Gut Health: Supporting a Healthy Biome

photo-1540420773420-3366772f4999.jpeg

A healthy and diverse biome in the gut is the root of a healthy body and a healthy mind. In fact, Dr. Stephen Barrie, an expert in the field of microbiome believes, “it is our individual microbiome that is responsible for ALL disease states today”.

Traditional Chinese Medicine has long known the importance of digestion and its profound effect on the human body. In the 12th century, schools of thought were developed centering on the importance of “Preserving Stomach-Qi” as the most important treatment method. Zhang Jie Bin, one of the four great masters from the Ming Dynasty wrote, “The doctor who wants to nourish life has to tonify stomach and spleen”.  According to Li Dong-Yuan, it is most important to protect the spleen and stomach if one wants to stay healthy and to strengthen them once they become diseased no matter what other organs are affected. He believed, “if the root is sound the branch will prosper”.

Recent science has proven that our gut acts as our “second brain”. The bacteria in our gut produce hormones, neurotransmitters, serotonin and other chemicals not yet known. Our microbiome affects our daily thoughts, moods, actions and even dictates food cravingWe can influence the type of bacteria that colonize our gut by controlling what goes in and on our body. Just as our bodies are constantly seeking homeostasis, our microbiome wants that balance too. The primary goal of Traditional Chinese Medicine is to bring balance to the body to achieve a healthy mental, physical and emotional state. By balancing the body through acupuncture and herbs, we help the bacteria within also achieve balance. Microbiome research has shown that by nourishing our spleen and stomach channels (our biome), we simultaneously nourish both our physical and mental well-being.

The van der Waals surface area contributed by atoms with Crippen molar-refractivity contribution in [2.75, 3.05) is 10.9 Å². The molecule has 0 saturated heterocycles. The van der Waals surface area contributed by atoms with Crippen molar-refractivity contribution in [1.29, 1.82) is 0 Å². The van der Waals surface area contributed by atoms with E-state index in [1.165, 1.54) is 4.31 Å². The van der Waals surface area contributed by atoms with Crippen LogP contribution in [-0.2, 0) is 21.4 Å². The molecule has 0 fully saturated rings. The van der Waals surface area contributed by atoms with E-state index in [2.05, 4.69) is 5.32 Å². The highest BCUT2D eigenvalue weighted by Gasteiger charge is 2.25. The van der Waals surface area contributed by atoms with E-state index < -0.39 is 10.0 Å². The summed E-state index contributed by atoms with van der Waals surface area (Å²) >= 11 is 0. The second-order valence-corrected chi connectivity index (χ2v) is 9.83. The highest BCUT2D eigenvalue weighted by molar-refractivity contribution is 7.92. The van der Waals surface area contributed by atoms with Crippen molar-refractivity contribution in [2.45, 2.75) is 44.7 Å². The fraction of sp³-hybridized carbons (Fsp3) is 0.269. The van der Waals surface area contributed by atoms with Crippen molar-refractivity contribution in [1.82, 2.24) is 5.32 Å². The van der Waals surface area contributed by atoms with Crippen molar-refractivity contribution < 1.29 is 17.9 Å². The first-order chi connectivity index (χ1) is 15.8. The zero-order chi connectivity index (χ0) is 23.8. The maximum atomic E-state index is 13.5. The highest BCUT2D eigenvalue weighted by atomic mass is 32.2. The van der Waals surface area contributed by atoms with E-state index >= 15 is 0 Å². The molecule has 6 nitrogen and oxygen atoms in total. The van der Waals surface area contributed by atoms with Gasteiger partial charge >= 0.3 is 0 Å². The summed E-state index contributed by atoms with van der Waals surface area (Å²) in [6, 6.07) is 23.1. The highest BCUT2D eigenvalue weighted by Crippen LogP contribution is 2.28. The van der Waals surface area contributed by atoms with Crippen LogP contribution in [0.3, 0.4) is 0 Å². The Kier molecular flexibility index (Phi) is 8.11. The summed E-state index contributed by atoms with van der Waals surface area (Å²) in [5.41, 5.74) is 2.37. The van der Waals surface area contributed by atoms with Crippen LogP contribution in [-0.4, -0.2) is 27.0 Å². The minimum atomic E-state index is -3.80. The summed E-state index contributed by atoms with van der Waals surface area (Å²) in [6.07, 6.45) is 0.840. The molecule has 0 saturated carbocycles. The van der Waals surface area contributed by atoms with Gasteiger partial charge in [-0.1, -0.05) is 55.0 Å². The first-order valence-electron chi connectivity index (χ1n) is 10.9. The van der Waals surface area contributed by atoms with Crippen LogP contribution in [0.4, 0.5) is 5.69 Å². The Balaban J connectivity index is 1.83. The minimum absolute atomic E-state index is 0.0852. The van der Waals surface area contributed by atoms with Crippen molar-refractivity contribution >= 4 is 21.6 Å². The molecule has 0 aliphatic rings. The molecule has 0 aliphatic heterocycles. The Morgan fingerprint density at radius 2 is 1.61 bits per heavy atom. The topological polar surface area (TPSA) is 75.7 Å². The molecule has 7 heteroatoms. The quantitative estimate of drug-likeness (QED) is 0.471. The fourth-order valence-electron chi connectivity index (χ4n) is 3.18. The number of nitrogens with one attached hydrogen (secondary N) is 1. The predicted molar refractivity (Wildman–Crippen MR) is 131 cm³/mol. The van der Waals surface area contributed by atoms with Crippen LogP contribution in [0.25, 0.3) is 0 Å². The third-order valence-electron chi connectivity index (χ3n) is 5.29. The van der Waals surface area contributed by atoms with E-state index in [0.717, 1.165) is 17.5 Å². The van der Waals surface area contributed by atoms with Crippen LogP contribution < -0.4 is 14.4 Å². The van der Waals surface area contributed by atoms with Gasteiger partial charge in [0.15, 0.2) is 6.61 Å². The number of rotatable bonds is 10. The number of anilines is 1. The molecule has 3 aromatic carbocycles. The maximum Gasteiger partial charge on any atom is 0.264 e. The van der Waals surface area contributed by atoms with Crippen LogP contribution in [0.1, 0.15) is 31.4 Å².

In addition to Chinese Medicine, food therapy is an essential way to support a balanced biome. First, consume a variety of fermented foods- at least one daily. In traditional cultures worldwide, fermented foods have played a part of every culture. Fermented foods feed our microbiome. Kimichi, sauerkraut, pickles, kombucha, miso, kefir and other fermented foods provide a variety of healthy bacteria. A daily ingestion of new live bacteria from fermented foods diversifies our gut bacteria. This diversity has been proven a key factor to a healthy gut ecosystem. Second, eat a diet rich in poly-saccharide foods, high fiber foods (50 -100 grams daily) and seasonally harvested vegetables and fruits. The more diverse, the better. Lastly, sugar should be completely eliminated. Sugar is digested and absorbed in the small intestine. Most of our good gut bacteria live in the lower colon. A diet high in sugar leaves nothing for our gut bacteria to feed on, so they will eventually starve if all we eat is sugary foods. Moreover, when our gut bacteria have nothing to eat they feed on the mucous membrane, which creates inflammation. 

Rebalance your microbiome with acupuncture, herbs, and nourishing food to support the health of your body and mind all year long.